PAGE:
Where the Down Boys Go
Last week, I promised we’d look into Great Stuff Pick Nikola Corp. (Nasdaq: NKLA) and the Hindenburg/Citron disaster. Now that the little voice inside my head isn’t trying to kill me anymore, let’s get right to that…
I want to start off by making one thing crystal clear: I don’t like short-selling hedge funds. It’s not that I don’t like short selling — it’s a valid trading strategy that has a place in many portfolios.
What I don’t like — and honestly can’t believe is legal — is that companies such as Hindenburg Research and Citron Research can sell a stock short, then turn around and publicly blast that stock however they see fit. The stock crashes, and these companies profit regardless of the truth of their allegations.
And here I am, legally not allowed to own anything Great Stuff Picks recommends. Go figure…
So, Hindenburg accused Nikola of fraud, citing emails, recorded phone conversations and texts. Putting the big reveal’s timing aside — conveniently right after the GM announcement and near-term highs — we have yet to see any of this alleged evidence of wrongdoing.
Since both sides have lawyered up, this is par for the course. Furthermore, with the Securities and Exchange Commission now involved, it will be some time before we get any real clarity on this particular evidence.
The solitary point of public contention right now is that Nikola faked a three-year-old video of its Nikola One prototype vehicle moving under its own power. This claim set retail investors ablaze and prompted a massive backlash against Nikola on investing message boards across the internet.
In rebuttal, Nikola said the Nikola One “was never described as ‘under its own propulsion’ or ‘powertrain driven.’” According to the company, investors were well aware of this fact and knew the vehicle’s capabilities during the demo.
Nikola moved on from its initial prototype to develop the Nikola Two, which moves under its own power. So yes, Nikola does have a working prototype of its fuel cell vehicle. It’s not all just smoke and mirrors as Hindenburg claims.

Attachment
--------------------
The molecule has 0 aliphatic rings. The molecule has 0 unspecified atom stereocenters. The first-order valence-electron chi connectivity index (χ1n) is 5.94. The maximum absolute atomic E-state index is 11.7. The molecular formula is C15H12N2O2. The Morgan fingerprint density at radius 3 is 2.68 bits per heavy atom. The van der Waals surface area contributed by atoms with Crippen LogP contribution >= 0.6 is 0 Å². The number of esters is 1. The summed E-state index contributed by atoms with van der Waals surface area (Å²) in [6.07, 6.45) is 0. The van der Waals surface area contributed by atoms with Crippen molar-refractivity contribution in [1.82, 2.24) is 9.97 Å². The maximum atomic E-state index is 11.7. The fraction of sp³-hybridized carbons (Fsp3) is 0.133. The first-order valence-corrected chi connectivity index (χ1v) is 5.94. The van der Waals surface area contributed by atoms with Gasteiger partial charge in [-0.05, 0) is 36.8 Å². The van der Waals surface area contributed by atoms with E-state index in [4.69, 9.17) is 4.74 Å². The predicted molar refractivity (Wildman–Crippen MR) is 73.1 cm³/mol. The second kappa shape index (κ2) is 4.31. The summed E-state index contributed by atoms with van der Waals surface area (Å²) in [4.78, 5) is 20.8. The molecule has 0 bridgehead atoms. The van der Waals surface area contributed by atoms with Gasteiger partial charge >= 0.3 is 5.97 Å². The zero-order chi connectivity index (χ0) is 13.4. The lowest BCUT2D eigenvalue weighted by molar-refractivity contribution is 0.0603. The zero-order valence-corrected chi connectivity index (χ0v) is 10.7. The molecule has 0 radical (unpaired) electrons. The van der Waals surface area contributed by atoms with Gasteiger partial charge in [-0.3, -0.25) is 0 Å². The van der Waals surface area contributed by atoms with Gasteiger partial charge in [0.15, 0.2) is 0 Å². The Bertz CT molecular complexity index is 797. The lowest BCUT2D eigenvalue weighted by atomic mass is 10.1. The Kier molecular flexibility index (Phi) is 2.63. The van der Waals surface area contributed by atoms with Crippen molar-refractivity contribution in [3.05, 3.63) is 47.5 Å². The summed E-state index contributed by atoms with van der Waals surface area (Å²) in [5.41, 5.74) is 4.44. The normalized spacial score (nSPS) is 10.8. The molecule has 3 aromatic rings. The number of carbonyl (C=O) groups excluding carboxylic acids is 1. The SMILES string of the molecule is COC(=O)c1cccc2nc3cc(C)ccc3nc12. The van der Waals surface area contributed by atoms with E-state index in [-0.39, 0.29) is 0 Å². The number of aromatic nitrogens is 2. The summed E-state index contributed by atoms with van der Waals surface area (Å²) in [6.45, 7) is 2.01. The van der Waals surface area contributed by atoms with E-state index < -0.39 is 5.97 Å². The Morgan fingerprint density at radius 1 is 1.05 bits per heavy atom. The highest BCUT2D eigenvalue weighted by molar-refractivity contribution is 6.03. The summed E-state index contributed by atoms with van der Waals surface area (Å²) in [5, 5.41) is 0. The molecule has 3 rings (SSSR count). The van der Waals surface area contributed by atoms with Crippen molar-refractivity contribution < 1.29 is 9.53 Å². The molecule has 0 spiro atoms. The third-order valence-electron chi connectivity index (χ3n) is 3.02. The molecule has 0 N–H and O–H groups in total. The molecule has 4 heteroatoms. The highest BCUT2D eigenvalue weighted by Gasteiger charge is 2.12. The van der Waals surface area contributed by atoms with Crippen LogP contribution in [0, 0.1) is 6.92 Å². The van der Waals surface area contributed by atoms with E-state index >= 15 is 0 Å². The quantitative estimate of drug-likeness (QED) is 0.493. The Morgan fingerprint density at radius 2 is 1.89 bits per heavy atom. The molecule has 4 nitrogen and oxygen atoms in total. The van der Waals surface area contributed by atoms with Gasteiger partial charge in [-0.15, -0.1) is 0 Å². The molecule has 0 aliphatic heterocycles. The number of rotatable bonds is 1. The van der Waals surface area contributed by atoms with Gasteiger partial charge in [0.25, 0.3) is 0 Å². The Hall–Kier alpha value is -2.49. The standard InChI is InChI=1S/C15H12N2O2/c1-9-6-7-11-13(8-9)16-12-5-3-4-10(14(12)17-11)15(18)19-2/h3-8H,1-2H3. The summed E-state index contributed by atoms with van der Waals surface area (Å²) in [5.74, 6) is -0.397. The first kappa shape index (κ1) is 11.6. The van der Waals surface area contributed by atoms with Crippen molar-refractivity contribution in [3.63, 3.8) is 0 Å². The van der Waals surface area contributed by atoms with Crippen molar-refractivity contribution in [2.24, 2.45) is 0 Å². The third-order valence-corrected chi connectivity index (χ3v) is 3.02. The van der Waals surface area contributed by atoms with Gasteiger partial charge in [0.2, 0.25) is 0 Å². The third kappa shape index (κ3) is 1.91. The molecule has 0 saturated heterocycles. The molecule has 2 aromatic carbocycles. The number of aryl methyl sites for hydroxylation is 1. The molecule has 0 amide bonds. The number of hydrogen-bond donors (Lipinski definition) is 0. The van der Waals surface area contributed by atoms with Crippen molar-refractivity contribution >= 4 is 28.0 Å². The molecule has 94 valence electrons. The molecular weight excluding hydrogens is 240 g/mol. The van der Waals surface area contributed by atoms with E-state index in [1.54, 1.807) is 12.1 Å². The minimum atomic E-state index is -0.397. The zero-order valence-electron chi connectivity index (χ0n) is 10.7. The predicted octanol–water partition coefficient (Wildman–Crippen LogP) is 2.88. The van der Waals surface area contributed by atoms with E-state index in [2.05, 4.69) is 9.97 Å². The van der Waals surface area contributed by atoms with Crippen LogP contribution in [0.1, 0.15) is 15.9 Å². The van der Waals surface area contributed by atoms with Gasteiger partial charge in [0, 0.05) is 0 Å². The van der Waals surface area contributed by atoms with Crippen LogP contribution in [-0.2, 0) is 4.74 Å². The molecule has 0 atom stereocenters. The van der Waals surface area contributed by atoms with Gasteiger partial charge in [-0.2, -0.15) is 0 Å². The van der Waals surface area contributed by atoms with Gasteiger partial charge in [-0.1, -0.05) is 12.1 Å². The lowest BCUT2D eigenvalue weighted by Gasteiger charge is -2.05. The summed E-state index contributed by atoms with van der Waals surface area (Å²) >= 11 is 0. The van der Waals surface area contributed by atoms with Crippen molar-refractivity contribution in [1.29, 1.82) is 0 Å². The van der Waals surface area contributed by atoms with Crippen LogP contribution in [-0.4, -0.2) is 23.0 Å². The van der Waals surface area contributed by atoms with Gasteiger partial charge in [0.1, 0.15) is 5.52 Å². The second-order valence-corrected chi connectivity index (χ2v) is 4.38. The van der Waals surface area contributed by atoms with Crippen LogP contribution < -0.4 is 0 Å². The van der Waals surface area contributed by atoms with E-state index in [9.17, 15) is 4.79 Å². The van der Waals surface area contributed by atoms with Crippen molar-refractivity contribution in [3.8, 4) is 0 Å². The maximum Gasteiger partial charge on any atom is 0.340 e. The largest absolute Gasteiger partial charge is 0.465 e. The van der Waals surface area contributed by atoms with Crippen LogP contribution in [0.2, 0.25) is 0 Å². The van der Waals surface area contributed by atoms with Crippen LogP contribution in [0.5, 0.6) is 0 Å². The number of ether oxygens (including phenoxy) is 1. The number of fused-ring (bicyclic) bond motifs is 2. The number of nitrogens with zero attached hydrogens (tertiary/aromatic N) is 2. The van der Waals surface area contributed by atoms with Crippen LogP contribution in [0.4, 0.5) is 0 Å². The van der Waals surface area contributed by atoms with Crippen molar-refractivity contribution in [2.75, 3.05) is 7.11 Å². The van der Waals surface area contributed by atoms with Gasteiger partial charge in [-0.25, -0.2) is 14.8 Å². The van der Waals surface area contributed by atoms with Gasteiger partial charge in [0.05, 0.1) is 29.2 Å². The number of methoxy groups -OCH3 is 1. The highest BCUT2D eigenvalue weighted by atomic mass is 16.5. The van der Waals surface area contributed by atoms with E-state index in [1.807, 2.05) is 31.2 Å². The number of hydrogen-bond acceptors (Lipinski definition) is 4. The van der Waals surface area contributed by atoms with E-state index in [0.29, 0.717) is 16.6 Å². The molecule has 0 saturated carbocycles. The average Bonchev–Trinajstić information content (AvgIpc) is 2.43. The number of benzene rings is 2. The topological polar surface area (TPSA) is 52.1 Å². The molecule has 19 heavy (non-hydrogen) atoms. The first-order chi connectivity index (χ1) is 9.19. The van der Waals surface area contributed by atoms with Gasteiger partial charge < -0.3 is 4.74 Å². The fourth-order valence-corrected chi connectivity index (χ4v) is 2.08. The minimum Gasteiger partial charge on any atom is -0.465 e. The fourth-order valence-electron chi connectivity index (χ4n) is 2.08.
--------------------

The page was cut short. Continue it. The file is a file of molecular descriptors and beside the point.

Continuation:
General Motors Co. (NYSE: GM) was probably more than aware of this information when it took an 11% stake in the company. Either way, GM is now involved, with both the manufacturing and engineering might to fully realize Nikola’s technology — regardless of the “truth” of Hindenburg’s claims.
So, what does this mean for Great Stuff Pick’s readers who bought NKLA?
Well … it means we’re down about 16% right now. I know, that’s quite disturbing given that we were up about 35% on NKLA less than a week ago on September 8. But I’ve always said this would be a bumpy ride.
Short-selling hedge funds will continue to take advantage of this upstart electric vehicle (EV) maker. But remember, both Tesla Inc. (Nasdaq: TSLA) and Shopify Inc. (NYSE: SHOP) were derided (and shorted) as fake companies looking to scam investors. Just look at both companies now.
NKLA will come back. It has the technology and an angle on disrupting a critical market — long-haul semitrucks. And it has a massive backer in GM with the capabilities to help make all Nikola’s dreams come true.
We’re looking at the birth of another major automaker in the new EV auto world, and this recent sell-off is a major buying opportunity. If you missed your chance to get in on NKLA when Great Stuff first picked this EV maker, now’s your chance.
The bottom line: Buy NKLA.
Editor’s Note: OK, OK. If you’re not ready to jump in on Nikola yet, I feel you. But you still need to get in on the energy craze.
Two words: Battery tech. My friend, it’s a whole new electrified market out there, and no one takes on Tesla with those ol’ Duracell AAs. For all you need to know about what’s shaking down on Electric Avenue, click here.
Good: TikTok on the Clock